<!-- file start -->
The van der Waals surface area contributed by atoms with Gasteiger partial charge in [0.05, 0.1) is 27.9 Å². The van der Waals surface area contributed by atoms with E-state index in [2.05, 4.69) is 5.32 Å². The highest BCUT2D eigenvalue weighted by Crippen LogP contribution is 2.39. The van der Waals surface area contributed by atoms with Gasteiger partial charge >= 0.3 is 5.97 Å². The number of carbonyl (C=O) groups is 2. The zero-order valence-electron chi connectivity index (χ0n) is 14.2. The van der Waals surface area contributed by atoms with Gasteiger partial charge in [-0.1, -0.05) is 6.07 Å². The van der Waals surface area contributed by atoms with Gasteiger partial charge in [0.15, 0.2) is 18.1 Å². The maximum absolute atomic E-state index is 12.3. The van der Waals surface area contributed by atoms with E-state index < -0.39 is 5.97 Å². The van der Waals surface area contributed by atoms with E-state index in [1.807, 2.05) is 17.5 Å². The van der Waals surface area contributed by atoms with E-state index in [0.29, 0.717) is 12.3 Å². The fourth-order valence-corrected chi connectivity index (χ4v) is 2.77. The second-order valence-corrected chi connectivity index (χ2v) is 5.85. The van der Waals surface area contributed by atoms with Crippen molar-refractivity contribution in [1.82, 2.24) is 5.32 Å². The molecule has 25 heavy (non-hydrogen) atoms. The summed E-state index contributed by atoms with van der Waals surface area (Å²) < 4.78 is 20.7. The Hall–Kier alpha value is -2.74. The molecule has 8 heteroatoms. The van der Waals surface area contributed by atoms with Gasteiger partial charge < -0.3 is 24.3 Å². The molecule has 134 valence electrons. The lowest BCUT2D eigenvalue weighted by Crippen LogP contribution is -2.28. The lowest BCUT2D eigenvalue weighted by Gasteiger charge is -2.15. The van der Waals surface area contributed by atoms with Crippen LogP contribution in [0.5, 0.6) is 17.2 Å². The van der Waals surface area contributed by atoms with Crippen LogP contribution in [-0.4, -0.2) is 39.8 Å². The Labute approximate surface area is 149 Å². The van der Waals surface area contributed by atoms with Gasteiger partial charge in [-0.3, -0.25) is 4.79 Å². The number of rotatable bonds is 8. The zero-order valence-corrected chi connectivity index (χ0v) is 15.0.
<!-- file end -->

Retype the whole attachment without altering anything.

The van der Waals surface area contributed by atoms with Gasteiger partial charge in [0.05, 0.1) is 27.9 Å². The van der Waals surface area contributed by atoms with E-state index in [2.05, 4.69) is 5.32 Å². The highest BCUT2D eigenvalue weighted by Crippen LogP contribution is 2.39. The van der Waals surface area contributed by atoms with Gasteiger partial charge >= 0.3 is 5.97 Å². The number of carbonyl (C=O) groups is 2. The zero-order valence-electron chi connectivity index (χ0n) is 14.2. The van der Waals surface area contributed by atoms with Gasteiger partial charge in [-0.1, -0.05) is 6.07 Å². The van der Waals surface area contributed by atoms with Gasteiger partial charge in [0.15, 0.2) is 18.1 Å². The maximum absolute atomic E-state index is 12.3. The van der Waals surface area contributed by atoms with E-state index < -0.39 is 5.97 Å². The van der Waals surface area contributed by atoms with E-state index in [1.807, 2.05) is 17.5 Å². The van der Waals surface area contributed by atoms with E-state index in [0.29, 0.717) is 12.3 Å². The fourth-order valence-corrected chi connectivity index (χ4v) is 2.77. The second-order valence-corrected chi connectivity index (χ2v) is 5.85. The van der Waals surface area contributed by atoms with Crippen molar-refractivity contribution in [1.82, 2.24) is 5.32 Å². The molecule has 25 heavy (non-hydrogen) atoms. The summed E-state index contributed by atoms with van der Waals surface area (Å²) < 4.78 is 20.7. The Hall–Kier alpha value is -2.74. The molecule has 8 heteroatoms. The van der Waals surface area contributed by atoms with Gasteiger partial charge < -0.3 is 24.3 Å². The molecule has 134 valence electrons. The lowest BCUT2D eigenvalue weighted by Crippen LogP contribution is -2.28. The lowest BCUT2D eigenvalue weighted by Gasteiger charge is -2.15. The van der Waals surface area contributed by atoms with Crippen LogP contribution in [0.5, 0.6) is 17.2 Å². The van der Waals surface area contributed by atoms with Crippen LogP contribution in [-0.4, -0.2) is 39.8 Å². The Labute approximate surface area is 149 Å². The van der Waals surface area contributed by atoms with Gasteiger partial charge in [-0.3, -0.25) is 4.79 Å². The number of rotatable bonds is 8. The zero-order valence-corrected chi connectivity index (χ0v) is 15.0.